The Wake-Up Times Of Famous Authors
You might remember my tirade against morning people a few months ago?
Okay, so it wasn’t really a tirade against anyone—the post was more of a defense of night owls. We’ve been taking a beating the last few years while the trend to praise the morning person as the model of success has gone into overdrive.
As a night owl, I got tired of hearing that I was a slacker, even though I bust my butt getting stuff done after 8 p.m. So I wrote that post.
Then, a few weeks ago, I saw this infographic—which beautifully illustrates everything I tried to articulate in that post.
My point isn’t that night owls are inherently more successful, even though many morning people will tell you their way is the only way. My point was that you shouldn’t feel the need to change into a morning person.
We’re all wired differently. We all think more clearly and are more productive at different hours of the day. Why should I force myself to wake up at 5 a.m if I waste an hour of time just trying to clear my mind—when, if I try and do the same amount of work at 8 p.m., I can sit down and get started right away?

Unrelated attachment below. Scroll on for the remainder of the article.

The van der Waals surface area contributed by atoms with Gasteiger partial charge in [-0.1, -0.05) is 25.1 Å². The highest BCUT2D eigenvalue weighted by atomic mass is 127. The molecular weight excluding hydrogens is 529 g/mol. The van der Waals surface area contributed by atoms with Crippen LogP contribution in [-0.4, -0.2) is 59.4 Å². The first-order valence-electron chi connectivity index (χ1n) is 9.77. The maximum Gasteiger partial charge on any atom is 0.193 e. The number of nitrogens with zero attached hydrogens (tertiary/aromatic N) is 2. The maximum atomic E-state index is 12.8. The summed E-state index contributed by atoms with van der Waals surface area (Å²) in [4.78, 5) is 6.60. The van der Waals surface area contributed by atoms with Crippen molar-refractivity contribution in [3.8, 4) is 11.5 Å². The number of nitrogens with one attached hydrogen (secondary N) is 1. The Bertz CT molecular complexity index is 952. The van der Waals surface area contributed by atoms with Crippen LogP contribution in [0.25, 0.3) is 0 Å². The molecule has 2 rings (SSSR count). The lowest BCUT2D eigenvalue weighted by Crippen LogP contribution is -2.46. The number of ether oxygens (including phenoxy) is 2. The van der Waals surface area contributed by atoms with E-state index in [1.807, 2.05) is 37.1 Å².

This infographic (created by Maria Papova at Brain Pickings) shows that, in the world of famous writers, success isn’t guided by who wakes up first. All of these authors generally woke up at different times (as late as noon!) with varying degrees of productivity.
The infographic shows the correlation between these authors’ wake-up times and their productivity over their careers. Night owl authors produced more books over their career, but morning people authors won more awards.
To me, this just reinforces that there’s no formula, no better way to be productive, no matter what you hear from the early risers. Sure, they’re successful, but we’re successful too.
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